"A young girl in war is the most vulnerable thing in the world." Angelina Jolie and Nora Twomey's The Breadwinner
There are few countries in the world where it is harder to be a young girl, where barriers between girls and their dreams and their rights are so high and so painful to experience and observe.” The words of Angelina Jolie as she unleashed The Breadwinner on the world – the second film she’s made within a year about the experiences of a young girl caught up in war. First They Killed My Father, which she directed, occurs during the genocide in Cambodia of 1978.
Jolie produced The Breadwinner, which is the creative vision of triple Oscar nominated Irish director Nora Twomey (you may know her from The Song of Kells and Secrets of the Sea) and in turn it’s based on a much-loved Canadian bestseller of the same name by author Deborah Ellis. She created the character of Parvana, an 11 year old girl who, after he father is unjustly imprisoned by the Taliban, disguises herself as a boy so her mother and sisters won’t starve (Afghan women under the rule of the Taliban aren’t allowed out of the house without a male guardian.)
"It’s a story of our times and a story of a world in which equal rights for women remain a central burning issue of our time.” Angelina Jolie
“There is no one so vulnerable on the earth as a young girl in war,” Angelina Jolie says emphatically. “We cannot give enough attention or focus to the subject.”
The Breadwinner is set in 2001, which most readers will know was a significant year for Afghanistan. Yet Angelina stresses that it’s a story about family, “about a girl who loves her daddy, while at the same time not being “just Afghan story. It’s a story of our times and a story of a world in which equal rights for women remain a central burning issue of our time.”
"The fact she (Parvana) has a positive outlook and doesn’t lose hope triumphs over the harsher scenes which adults may worry will stick with children, and that they’ll get upset about it. But the hope sticks instead. They aspire to be just like her.” Nora Twomey
The Breadwinner, while full of Afghan inspired art and music, doesn’t spare the punches of what life is like for girls and women under a repressive religious regime. Nevertheless, as teenage actress Saara Chaudry explains (she voices Parvana) the central character is “so full of spirit and determination that when I first read the books, at nine years old, I just wanted to be like Parvana, to have her attitude on life.”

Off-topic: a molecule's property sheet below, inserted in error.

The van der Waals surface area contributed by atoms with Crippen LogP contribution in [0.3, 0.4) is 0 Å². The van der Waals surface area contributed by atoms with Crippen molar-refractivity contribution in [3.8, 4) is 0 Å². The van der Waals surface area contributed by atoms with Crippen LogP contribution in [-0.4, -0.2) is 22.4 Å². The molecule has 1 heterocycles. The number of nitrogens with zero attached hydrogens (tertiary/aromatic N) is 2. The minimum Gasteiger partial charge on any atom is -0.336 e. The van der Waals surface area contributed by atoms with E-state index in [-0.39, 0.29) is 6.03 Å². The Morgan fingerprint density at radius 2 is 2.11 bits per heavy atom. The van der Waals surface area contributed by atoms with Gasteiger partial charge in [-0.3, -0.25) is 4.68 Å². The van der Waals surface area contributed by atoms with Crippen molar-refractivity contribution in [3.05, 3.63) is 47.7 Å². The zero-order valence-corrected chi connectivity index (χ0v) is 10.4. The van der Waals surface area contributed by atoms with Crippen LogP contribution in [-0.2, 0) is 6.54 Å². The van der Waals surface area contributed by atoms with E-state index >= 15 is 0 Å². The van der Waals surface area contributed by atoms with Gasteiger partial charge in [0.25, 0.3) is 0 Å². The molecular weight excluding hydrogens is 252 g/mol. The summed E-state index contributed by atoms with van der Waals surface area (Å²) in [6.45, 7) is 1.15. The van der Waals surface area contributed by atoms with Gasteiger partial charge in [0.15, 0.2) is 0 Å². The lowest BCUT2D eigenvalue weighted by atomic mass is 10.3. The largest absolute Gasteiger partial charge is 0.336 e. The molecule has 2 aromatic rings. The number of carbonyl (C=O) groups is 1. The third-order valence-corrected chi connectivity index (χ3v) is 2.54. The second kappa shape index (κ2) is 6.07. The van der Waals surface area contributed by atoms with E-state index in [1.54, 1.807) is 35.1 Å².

“Parvana’s determination and positivity has stuck with me too,” Nora Twomey agrees. “When you see this young girl on screen disguising herself as a boy, you see that she is facing very serious issues. The fact she has a positive outlook and doesn’t lose hope triumphs over the harsher scenes which adults may worry will stick with children, and that they’ll get upset about it. But the hope sticks instead. They aspire to be just like her.”
Parvana’s father is a bookseller and a letter writer, who is hauled off for prison. Noting soberly that repressive governments always target “intellectuals” first, Nora says, “information is dangerous, information is power and it gives you the ability to understand your history. They do come for those with education first, as education is a powerful thing.”
The Breadwinner, which was nominated for an Oscar this year for Best Animation, does its job - telling an extraordinary story without preaching, yet rendering it impossible for anyone with a care for a girl's future to carry on ignoring the poverty of choices facing girls hampered in life simply by their birthplace.
Angelina Jolie continues to work with projects that give education to Afghan girls, and urges people even living in first world countries, “to reach out to your neighbour, especially if they are different.” Her director agrees.
“We need to work very hard to understand different cultures and where they come from. The generation this film is aimed at may understand already you can ask questions and there will be no easy answers – the film doesn’t provide those. But if the film at least provokes the questions then it will have done enough.”
The Breadwinner is released in the UK on May 25, 2018